Overall, 93 percent of Democrats overwhelmingly see it this way, while 55 percent of Independents also agree.
Among Republicans, however, only 27 percent think this should be considered a threat to democracy, with two-thirds 68 percent say otherwise.
Almost half (45 percent) of Republicans “strongly or somewhat supported” the action taken at the Capitol, with 53 percent saying Donald Trump was “not at all” to blame.
Democratic and Republican lawmakers have also tweeted in support of using the 25th amendment to oust Mr Trump from office.
US Congressman Ted Lieu tweeted: “He is why the 25th amendment exists when the president has ‘lost it.’ If Trump doesn’t resign, then [vice president] Mike Pence needs to start the process to remove [Donald Trump] ASAP.”
Mr Lieu later tweeted: “Leadership in the Senate and House are misreading the situation if they simply adjourn after we accept the electoral college results.
“There is much anger among the members and the American public.
“We cannot just leave without holding Trump accountable. That will only embolden him.”
In a statement, the Assistant House Speaker Katherine Clark said: “Despite the seditious attempt to overthrow our democracy, we in Congress will fulfil our duty to ensure the will of the people and the integrity of our democracy are upheld.
“But the next days and weeks remain dangerous.
“Donald Trump is a traitor to our country and our Constitution.
“He must be removed from office and prevented from further endangering our country and our people.”
Another impeachment could be undertaken in a bid to challenge Mr Trump and potentially look to remove him from office early.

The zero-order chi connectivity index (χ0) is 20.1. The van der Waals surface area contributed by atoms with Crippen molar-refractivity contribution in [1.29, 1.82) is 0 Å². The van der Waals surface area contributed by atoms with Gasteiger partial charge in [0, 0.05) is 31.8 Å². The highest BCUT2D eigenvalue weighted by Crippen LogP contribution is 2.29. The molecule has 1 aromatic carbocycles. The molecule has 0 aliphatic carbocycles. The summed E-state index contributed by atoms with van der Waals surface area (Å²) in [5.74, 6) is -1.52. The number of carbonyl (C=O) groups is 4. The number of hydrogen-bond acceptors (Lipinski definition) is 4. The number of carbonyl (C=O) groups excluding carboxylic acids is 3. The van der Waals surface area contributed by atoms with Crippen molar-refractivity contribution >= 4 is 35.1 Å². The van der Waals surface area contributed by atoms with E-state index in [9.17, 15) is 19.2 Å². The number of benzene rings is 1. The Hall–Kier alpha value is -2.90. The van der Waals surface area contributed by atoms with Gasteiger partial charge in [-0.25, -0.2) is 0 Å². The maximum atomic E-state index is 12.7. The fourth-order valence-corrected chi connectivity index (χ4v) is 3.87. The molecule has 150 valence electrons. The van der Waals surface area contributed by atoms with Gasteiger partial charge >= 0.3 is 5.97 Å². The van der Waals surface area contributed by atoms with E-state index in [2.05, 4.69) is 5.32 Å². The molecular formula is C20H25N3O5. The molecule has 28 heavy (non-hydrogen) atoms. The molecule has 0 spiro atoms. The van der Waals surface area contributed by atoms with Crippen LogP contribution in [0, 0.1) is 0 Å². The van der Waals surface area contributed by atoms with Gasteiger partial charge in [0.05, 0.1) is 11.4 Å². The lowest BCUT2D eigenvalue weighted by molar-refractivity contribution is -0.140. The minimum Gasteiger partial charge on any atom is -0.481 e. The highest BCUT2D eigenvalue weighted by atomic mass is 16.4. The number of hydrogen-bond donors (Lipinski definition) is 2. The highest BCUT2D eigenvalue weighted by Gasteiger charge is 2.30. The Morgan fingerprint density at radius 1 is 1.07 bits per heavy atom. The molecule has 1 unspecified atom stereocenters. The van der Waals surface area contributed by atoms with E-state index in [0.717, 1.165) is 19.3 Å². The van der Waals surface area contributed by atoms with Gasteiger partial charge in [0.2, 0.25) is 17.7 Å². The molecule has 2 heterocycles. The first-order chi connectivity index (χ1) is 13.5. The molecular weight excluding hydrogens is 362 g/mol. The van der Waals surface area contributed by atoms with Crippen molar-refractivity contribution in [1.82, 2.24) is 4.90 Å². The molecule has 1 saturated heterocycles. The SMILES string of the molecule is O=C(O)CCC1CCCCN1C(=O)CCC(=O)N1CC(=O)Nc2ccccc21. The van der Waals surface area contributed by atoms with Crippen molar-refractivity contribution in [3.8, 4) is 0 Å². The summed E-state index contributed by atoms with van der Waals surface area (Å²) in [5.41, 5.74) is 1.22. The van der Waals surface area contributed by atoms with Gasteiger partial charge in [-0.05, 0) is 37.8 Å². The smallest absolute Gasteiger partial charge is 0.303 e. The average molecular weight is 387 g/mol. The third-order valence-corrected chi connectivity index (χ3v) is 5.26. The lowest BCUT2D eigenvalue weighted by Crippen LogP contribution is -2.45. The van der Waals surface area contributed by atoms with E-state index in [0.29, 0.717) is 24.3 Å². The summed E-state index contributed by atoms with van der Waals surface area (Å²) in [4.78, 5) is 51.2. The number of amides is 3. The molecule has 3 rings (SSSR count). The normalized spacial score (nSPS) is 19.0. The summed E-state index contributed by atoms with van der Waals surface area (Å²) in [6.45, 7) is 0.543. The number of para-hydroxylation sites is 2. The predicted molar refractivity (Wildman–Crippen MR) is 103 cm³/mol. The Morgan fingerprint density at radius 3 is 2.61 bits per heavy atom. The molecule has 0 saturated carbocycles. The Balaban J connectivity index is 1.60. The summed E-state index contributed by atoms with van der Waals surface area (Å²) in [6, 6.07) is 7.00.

However, impeachment is a timely process and it is unlikely it could be undertaken before Mr Biden is sworn in.
Instead, lawmakers have said the use of the 25th amendment to remove Mr Trump as President would be quicker and preferable.
However, the 25th amendment would rely upon support from within Mr Trump’s Cabinet and Congress, which many political insiders claim is unlikely.
According to bookmaker Smarkets, Donald Trump is still very likely (94 percent) to remain in office for the next two weeks and see out his first term in full after his supporters stormed the Capitol building yesterday to disrupt Congress officially confirming Joe Biden’s victory.
There was a brief period of trading on the exchange last night where the likelihood of the president being ousted early rose as high as 84 percent.
In addition, according to Smarkets, Mr Trump has fallen from 32 percent to 19 percent to be the Republican nominee in 2024.
With the bookmaker putting Mr Trump’s odds of pardoning himself 32 percent, up from 15 percent.
Smarkets Head of Political Markets Sarbjit Bakhshi said: “Unprecedented scenes at the Capitol between the supporters of Donald Trump and the police caused wild trading on our “Trump to serve a full term” betting market last night.
“For a brief period, the likelihood of Trump being ousted before January 20 climbed over 80 percent before returning to just five percent this morning, with the chance of a 25th Amendment removal appearing remote.”
Bookmaker Ladbrokes added Donald Trump’s odds for completing his full term as President is at 1/16 odds, with the chance of him not completing his full term is at 8/1.
Ladbrokes puts the odds of President Trump issuing a self-pardon at 7/4, with 2/5 that he will not issue a self-pardon.